Progressive Muscle Relaxation
This mindfulness activity is exactly what it sounds like. It was created by Edmund Jacobson and it is based on the premise that muscle relaxation blocks anxiety because muscle tension is the body’s psychological response to anxiety-provoking thoughts. While there are intense treatments that use this method under the care of a medical professional for most effective results, it can also be modified to help you relax in any situation. If you would like a detailed description of how to do it, I like the way its described here.
In simple terms, you identify a group of muscles, tense them for 20-30 seconds, and then release the tension allowing them to relax. For full body relaxation, you can start with the feet, move up to the calves, thighs, buttocks, abs, and so on until you have tensed and released all of the muscle groups in your body. This is a great mindfulness activity to do right before falling asleep to release any tensions you are holding from the completed day.
Whether you need to walk to get from point A to point B or you just want to take some time for mindfulness activities, walking is a great way to be in the moment. Find a place to walk, or use a route you are familiar with. If you are outdoors, make sure you are staying safe and aware. You can do this on a walking track, a treadmill, or even in hallways if you don’t have a good outdoor place to practice it.
While you are walking, pay attention to the lifting and falling of your feet. Notice any sensations in your body or shifting from side to side. Notice where your hands naturally fall, if your shoulders are relaxed. If your mind wanders, you can count steps up to ten and then start back at the beginning. Guide your attention back to the sensation of walking whenever your mind wanders.
For alternative mindfulness activities where you pay attention to your surroundings, I have a whole post about mindful photography here.
Some mindfulness activities don’t require you to set aside any time at all, they can take place slowly throughout the day. In the morning, set yourself the intention to notice 5 things that usually go unnoticed in your general day and to be grateful for them. This may mean appreciating that your mail arrives, or that the electricity is allowing you to have light and heat. It may mean saying thank you to the person cleaning up the tables in the cafeteria or taking out the trash. Throughout your day, keep a note of the things you notice that you appreciate but aren’t usually aware of. The next time you try it, increase your number from 5 to 7 things. Then go for 10. See how many things are all around you that go completely unnoticed.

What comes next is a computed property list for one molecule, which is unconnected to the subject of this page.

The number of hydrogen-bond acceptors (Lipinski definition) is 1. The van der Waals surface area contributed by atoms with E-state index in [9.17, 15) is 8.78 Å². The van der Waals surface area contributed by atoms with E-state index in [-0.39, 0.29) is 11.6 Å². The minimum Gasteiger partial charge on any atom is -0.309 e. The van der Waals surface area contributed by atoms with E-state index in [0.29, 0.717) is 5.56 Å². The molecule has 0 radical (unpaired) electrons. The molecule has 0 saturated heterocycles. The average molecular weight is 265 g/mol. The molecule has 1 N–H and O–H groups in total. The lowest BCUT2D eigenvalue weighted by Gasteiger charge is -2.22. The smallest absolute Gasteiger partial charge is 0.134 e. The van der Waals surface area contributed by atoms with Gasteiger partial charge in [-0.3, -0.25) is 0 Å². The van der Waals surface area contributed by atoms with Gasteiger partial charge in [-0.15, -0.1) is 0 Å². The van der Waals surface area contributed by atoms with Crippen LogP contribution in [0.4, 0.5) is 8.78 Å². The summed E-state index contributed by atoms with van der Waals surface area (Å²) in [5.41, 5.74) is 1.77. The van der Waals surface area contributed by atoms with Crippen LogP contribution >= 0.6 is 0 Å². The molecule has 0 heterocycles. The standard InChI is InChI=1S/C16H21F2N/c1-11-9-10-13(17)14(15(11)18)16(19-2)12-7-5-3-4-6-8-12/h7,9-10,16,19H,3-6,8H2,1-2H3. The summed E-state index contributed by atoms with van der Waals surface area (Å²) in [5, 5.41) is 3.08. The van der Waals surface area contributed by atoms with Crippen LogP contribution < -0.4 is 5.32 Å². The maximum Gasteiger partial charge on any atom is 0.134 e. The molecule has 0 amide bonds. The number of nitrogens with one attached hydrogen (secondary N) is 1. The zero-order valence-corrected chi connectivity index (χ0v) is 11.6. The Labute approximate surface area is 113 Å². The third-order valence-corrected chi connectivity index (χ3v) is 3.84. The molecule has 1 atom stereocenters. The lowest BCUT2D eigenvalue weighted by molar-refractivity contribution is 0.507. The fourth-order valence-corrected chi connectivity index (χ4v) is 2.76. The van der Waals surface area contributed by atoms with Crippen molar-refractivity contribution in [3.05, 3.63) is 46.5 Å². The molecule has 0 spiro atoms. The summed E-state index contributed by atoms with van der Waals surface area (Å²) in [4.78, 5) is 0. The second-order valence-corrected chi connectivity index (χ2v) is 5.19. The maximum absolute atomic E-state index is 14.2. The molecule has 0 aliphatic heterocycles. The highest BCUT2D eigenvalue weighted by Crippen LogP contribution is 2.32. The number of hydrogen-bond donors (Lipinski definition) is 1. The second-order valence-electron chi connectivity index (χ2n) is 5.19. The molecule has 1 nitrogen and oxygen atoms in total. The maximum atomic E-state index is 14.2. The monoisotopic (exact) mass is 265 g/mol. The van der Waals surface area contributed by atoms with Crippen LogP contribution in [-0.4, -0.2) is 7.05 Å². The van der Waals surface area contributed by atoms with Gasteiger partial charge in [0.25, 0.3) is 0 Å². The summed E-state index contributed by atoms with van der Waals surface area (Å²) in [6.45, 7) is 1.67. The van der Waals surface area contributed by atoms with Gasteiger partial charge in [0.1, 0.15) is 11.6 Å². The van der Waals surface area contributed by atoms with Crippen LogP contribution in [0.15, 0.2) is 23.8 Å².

This can also lead to a more defined gratitude practice if you enjoy it.
You don’t need an adult coloring book to start coloring. You can just type “Adult Coloring Pages” into google and print one out and dive in. Coloring is therapeutic and since the design is already done for you, it isn’t as overwhelming as a blank page. Choosing a color and filling in space is the only task, so don’t get overwhelmed by the end result. Just enjoy the journey and see where it takes you.
Breathing is something we all do but don’t often think about. As simple as it sounds, it can be difficult to simply sit and pay attention to your breath. However, the benefits are totally worth the challenge, so try it out!
You don’t need to change the way you are breathing, just get comfortable and pay attention to the way you inhale and exhale. Feel the air in your chest or your abdomen. Feel the sensations of the breath in your mouth and your nostrils. Notice how when one breath ends, another always begins.
Be kind to your wandering mind. When extraneous thoughts pop into your mind, that’s okay, acknowledge them, and just let them float away and go back to focusing on your breath. Try to stay here just 5-7 minutes. The more you practice the easier it will get and you may find you want to spend more time on it.
Mindful breathing is known to help people calm down in stressful situations. If you are experiencing strong emotions, mindfulness activities like these can help you remain in control of your reactions to your emotions. They can reduce stress and empower you to feel more at ease.
Do you know more mindfulness activities?
I would love to hear about your experience! Post your ideas below!